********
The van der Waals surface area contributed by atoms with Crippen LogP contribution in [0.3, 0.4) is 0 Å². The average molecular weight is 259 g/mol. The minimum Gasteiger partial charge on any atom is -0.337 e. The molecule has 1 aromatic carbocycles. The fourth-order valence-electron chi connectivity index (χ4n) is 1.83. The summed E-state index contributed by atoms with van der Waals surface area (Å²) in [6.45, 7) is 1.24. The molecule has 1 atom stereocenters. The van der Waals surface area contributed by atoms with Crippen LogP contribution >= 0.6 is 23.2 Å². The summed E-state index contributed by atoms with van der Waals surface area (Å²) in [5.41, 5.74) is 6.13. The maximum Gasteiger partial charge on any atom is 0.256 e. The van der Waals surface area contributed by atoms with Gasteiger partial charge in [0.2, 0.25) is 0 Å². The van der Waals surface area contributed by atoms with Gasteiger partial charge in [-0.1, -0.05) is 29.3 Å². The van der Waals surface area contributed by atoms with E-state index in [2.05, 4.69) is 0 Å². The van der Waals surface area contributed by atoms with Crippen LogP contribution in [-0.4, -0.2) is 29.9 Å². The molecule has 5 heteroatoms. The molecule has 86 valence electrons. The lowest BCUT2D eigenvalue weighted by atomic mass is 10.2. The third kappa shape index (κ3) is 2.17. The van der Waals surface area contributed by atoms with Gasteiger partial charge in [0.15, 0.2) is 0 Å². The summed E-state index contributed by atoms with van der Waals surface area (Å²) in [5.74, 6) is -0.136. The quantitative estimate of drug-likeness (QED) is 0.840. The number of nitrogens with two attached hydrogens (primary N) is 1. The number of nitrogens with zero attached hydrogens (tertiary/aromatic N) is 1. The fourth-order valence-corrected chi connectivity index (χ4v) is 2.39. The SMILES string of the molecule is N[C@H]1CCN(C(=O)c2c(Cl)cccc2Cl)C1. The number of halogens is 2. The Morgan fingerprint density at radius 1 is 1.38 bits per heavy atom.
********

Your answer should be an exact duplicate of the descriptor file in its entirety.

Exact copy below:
The van der Waals surface area contributed by atoms with Crippen LogP contribution in [0.3, 0.4) is 0 Å². The average molecular weight is 259 g/mol. The minimum Gasteiger partial charge on any atom is -0.337 e. The molecule has 1 aromatic carbocycles. The fourth-order valence-electron chi connectivity index (χ4n) is 1.83. The summed E-state index contributed by atoms with van der Waals surface area (Å²) in [6.45, 7) is 1.24. The molecule has 1 atom stereocenters. The van der Waals surface area contributed by atoms with Crippen LogP contribution >= 0.6 is 23.2 Å². The summed E-state index contributed by atoms with van der Waals surface area (Å²) in [5.41, 5.74) is 6.13. The maximum Gasteiger partial charge on any atom is 0.256 e. The van der Waals surface area contributed by atoms with Gasteiger partial charge in [0.2, 0.25) is 0 Å². The van der Waals surface area contributed by atoms with Gasteiger partial charge in [-0.1, -0.05) is 29.3 Å². The van der Waals surface area contributed by atoms with E-state index in [2.05, 4.69) is 0 Å². The van der Waals surface area contributed by atoms with Crippen LogP contribution in [-0.4, -0.2) is 29.9 Å². The molecule has 5 heteroatoms. The molecule has 86 valence electrons. The lowest BCUT2D eigenvalue weighted by atomic mass is 10.2. The third kappa shape index (κ3) is 2.17. The van der Waals surface area contributed by atoms with Gasteiger partial charge in [0.15, 0.2) is 0 Å². The summed E-state index contributed by atoms with van der Waals surface area (Å²) in [5.74, 6) is -0.136. The quantitative estimate of drug-likeness (QED) is 0.840. The number of nitrogens with two attached hydrogens (primary N) is 1. The number of nitrogens with zero attached hydrogens (tertiary/aromatic N) is 1. The fourth-order valence-corrected chi connectivity index (χ4v) is 2.39. The SMILES string of the molecule is N[C@H]1CCN(C(=O)c2c(Cl)cccc2Cl)C1. The number of halogens is 2. The Morgan fingerprint density at radius 1 is 1.38 bits per heavy atom.